The people of Kilkenny want to see action to solve the problem of flooding in the city.
Several times every year whole sections of the city of Kilkenny around the Black Mill and Irishtown area go under a few feet of water.
The floods are caused by the overflowing of the Brega River which turns from a timid stream to a torrent. The water flows over the river bank and through the town.
Water from a 25 square mile catchment area drains into it and when the level rises, it becomes too much for the bridges which span the river.
To add to this, the River Nore also runs through Kilkenny which has also flooded in recent times leaving behind destruction and thousands of pounds in damage. The Nore swamped the town in 1947, 1958 and again in late 1968.
The responsibility falls to Kilkenny Corporation to do something about the Brega. The River Nore, on the other hand, is the responsibility of the Board of Works, who are to begin a drainage survey over the coming months and may take years to complete. The people of Kilkenny have no run out of patience.
In the last flood, water lapped around their upstairs windows and the pews floated around the historic Black Abbey.
Father Mark Healy, who has witnessed the flooding of the Abbey five times in the last three years, is now looking for action. He believes that the building which has stood for over 700 years is now under threat. The Abbey also contains objects of value which are in constant danger including the oldest printed book in the British Isles. Fr Helay is not encouraged by the corporation's previous efforts to resolve the problem.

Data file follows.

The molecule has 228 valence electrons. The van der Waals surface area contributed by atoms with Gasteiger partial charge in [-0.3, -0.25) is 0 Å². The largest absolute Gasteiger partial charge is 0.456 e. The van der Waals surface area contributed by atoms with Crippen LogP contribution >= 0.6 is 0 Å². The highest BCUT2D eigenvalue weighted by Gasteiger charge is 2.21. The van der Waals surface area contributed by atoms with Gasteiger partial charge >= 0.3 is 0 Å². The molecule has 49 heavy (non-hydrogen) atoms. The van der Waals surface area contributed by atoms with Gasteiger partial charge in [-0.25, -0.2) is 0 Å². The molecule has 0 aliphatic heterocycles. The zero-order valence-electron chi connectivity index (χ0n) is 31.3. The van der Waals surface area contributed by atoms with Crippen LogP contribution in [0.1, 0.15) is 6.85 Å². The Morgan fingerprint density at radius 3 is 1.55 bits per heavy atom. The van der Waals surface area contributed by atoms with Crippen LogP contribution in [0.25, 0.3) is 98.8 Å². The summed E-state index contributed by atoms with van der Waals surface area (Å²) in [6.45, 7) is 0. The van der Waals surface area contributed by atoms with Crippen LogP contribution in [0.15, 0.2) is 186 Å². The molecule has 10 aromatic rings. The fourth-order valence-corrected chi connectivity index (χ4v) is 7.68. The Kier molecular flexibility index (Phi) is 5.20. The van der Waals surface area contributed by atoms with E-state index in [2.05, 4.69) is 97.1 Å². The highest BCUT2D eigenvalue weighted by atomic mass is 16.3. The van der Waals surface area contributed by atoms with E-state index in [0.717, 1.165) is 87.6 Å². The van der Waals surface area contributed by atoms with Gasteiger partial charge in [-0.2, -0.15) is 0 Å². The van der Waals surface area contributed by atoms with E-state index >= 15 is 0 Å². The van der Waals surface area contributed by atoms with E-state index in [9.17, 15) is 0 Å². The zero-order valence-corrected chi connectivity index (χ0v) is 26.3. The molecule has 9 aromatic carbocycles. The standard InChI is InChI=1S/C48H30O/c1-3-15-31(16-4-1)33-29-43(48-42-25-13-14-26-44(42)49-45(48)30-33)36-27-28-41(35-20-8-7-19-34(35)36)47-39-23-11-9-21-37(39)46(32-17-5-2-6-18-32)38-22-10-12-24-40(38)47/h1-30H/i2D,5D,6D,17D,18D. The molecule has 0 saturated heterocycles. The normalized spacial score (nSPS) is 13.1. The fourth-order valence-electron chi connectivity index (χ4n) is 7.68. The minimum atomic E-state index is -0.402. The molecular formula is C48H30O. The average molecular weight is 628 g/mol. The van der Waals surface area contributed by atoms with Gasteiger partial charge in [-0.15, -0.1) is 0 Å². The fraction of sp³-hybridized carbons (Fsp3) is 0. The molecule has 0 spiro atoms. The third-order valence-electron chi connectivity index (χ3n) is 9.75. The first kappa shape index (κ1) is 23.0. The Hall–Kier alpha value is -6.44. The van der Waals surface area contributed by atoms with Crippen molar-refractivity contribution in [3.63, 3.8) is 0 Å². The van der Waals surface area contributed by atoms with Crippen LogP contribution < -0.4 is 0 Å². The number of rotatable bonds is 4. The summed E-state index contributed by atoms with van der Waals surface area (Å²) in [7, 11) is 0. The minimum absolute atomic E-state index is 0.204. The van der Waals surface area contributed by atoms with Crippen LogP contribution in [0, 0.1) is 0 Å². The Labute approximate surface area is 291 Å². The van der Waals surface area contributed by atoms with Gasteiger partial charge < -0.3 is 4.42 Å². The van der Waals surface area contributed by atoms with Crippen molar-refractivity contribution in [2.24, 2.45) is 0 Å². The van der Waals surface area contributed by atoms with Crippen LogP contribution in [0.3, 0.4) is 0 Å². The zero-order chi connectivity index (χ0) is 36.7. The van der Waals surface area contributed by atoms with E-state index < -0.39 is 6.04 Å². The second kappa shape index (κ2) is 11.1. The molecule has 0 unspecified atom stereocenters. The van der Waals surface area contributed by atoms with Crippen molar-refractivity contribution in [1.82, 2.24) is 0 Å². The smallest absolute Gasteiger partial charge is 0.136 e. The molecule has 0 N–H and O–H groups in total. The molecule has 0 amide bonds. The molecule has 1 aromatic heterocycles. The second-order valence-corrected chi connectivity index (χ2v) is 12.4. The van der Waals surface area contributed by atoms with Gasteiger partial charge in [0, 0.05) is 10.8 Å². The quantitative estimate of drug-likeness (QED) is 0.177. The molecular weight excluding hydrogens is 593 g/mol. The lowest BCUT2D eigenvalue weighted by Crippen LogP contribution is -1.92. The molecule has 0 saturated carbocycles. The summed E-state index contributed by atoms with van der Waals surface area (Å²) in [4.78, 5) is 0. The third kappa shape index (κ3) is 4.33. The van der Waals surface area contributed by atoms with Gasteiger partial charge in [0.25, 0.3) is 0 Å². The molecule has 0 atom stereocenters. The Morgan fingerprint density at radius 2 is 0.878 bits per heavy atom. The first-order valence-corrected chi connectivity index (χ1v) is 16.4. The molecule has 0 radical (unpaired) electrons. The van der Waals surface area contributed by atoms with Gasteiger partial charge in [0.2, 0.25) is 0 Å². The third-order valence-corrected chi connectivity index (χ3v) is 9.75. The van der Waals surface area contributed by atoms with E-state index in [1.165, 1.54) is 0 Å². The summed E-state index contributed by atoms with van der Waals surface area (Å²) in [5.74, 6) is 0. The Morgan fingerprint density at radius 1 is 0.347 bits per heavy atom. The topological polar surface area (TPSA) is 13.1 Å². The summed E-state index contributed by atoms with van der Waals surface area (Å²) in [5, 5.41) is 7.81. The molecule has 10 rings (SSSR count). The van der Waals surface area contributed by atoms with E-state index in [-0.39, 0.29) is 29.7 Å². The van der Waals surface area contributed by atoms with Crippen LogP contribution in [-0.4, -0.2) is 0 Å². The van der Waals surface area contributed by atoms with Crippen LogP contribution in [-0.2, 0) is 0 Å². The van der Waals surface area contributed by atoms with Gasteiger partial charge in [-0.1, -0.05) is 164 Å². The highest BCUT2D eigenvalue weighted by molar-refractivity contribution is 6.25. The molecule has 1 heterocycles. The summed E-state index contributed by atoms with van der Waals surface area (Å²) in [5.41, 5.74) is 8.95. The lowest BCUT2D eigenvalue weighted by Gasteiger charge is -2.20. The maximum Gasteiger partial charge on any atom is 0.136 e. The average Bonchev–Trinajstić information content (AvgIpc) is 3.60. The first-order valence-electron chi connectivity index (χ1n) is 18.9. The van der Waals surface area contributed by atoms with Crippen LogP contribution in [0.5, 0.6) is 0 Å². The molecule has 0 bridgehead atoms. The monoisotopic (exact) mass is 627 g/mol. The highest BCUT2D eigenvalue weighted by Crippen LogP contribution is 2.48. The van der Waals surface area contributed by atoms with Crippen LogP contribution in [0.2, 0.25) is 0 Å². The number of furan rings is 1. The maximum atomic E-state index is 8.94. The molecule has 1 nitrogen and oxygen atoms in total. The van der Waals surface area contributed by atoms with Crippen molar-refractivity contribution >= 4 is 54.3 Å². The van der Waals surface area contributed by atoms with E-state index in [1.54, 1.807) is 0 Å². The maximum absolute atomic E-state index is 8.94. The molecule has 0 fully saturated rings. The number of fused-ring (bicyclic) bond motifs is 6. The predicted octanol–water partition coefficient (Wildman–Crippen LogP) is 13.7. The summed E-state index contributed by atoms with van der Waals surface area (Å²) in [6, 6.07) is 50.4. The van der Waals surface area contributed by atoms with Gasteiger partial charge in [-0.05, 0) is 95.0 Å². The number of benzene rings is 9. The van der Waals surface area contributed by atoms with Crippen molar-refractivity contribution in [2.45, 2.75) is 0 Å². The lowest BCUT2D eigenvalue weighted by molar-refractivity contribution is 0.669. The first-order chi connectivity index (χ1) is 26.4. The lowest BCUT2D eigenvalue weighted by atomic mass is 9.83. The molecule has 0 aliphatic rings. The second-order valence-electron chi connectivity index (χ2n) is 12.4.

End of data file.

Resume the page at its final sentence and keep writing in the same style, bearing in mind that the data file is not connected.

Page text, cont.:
The people of Kilkenny have called a public meeting and formed an association to make sure that the corporation carries out its plans for the River Brega. One of the association members, Mr Denis Gorey, is critical of the corporation's efforts to solve the problem and outlines actions that need to be taken immediately.
People in this area have been flooded two and three times a year for the last twenty years.
The corporation says that it has faced legal obstacles to starting the works because of some people's water rights. Lord Mayor John Holohan defends the corporation and claims that as soon as the legal problems were resolved a few months ago, the drainage plan was immediately put through for sanctioning.
A 'Newsbeat' report broadcast on 28 January 1969. The reporter is Michael Ryan.